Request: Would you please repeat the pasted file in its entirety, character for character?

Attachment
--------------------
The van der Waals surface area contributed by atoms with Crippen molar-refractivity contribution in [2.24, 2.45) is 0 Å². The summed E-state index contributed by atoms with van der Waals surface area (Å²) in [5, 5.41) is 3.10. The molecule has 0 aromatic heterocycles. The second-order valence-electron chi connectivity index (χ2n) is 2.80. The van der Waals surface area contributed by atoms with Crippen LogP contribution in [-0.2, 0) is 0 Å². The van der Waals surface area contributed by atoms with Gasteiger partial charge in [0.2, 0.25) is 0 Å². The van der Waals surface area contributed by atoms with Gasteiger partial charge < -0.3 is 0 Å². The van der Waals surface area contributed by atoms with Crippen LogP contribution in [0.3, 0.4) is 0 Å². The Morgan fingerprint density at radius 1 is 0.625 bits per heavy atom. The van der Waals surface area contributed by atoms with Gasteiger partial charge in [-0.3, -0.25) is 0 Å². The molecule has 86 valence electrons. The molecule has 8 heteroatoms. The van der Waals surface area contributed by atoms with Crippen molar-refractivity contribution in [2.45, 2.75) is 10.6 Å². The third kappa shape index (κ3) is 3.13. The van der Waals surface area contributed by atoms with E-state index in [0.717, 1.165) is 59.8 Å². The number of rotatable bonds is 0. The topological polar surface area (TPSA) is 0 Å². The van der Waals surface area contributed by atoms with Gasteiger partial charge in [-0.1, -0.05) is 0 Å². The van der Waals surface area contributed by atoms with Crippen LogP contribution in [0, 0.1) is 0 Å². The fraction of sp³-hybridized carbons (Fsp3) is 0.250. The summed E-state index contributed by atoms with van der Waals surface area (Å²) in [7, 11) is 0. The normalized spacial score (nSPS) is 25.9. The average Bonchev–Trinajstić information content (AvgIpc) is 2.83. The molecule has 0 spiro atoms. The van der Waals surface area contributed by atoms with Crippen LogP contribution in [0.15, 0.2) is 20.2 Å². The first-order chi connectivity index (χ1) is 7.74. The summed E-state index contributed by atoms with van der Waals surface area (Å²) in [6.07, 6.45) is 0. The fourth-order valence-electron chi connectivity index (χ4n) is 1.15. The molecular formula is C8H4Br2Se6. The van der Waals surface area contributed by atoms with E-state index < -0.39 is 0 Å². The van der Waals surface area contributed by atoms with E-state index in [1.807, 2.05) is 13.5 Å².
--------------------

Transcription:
The van der Waals surface area contributed by atoms with Crippen molar-refractivity contribution in [2.24, 2.45) is 0 Å². The summed E-state index contributed by atoms with van der Waals surface area (Å²) in [5, 5.41) is 3.10. The molecule has 0 aromatic heterocycles. The second-order valence-electron chi connectivity index (χ2n) is 2.80. The van der Waals surface area contributed by atoms with Crippen LogP contribution in [-0.2, 0) is 0 Å². The van der Waals surface area contributed by atoms with Gasteiger partial charge in [0.2, 0.25) is 0 Å². The van der Waals surface area contributed by atoms with Gasteiger partial charge < -0.3 is 0 Å². The van der Waals surface area contributed by atoms with Crippen LogP contribution in [0.3, 0.4) is 0 Å². The Morgan fingerprint density at radius 1 is 0.625 bits per heavy atom. The van der Waals surface area contributed by atoms with Gasteiger partial charge in [-0.3, -0.25) is 0 Å². The molecule has 86 valence electrons. The molecule has 8 heteroatoms. The van der Waals surface area contributed by atoms with Crippen molar-refractivity contribution in [2.45, 2.75) is 10.6 Å². The third kappa shape index (κ3) is 3.13. The van der Waals surface area contributed by atoms with E-state index in [0.717, 1.165) is 59.8 Å². The number of rotatable bonds is 0. The topological polar surface area (TPSA) is 0 Å². The van der Waals surface area contributed by atoms with Gasteiger partial charge in [-0.1, -0.05) is 0 Å². The van der Waals surface area contributed by atoms with Crippen LogP contribution in [0, 0.1) is 0 Å². The fraction of sp³-hybridized carbons (Fsp3) is 0.250. The summed E-state index contributed by atoms with van der Waals surface area (Å²) in [7, 11) is 0. The normalized spacial score (nSPS) is 25.9. The average Bonchev–Trinajstić information content (AvgIpc) is 2.83. The molecule has 0 spiro atoms. The van der Waals surface area contributed by atoms with Crippen LogP contribution in [0.15, 0.2) is 20.2 Å². The first-order chi connectivity index (χ1) is 7.74. The summed E-state index contributed by atoms with van der Waals surface area (Å²) in [6.07, 6.45) is 0. The fourth-order valence-electron chi connectivity index (χ4n) is 1.15. The molecular formula is C8H4Br2Se6. The van der Waals surface area contributed by atoms with E-state index < -0.39 is 0 Å². The van der Waals surface area contributed by atoms with E-state index in [1.807, 2.05) is 13.5 Å².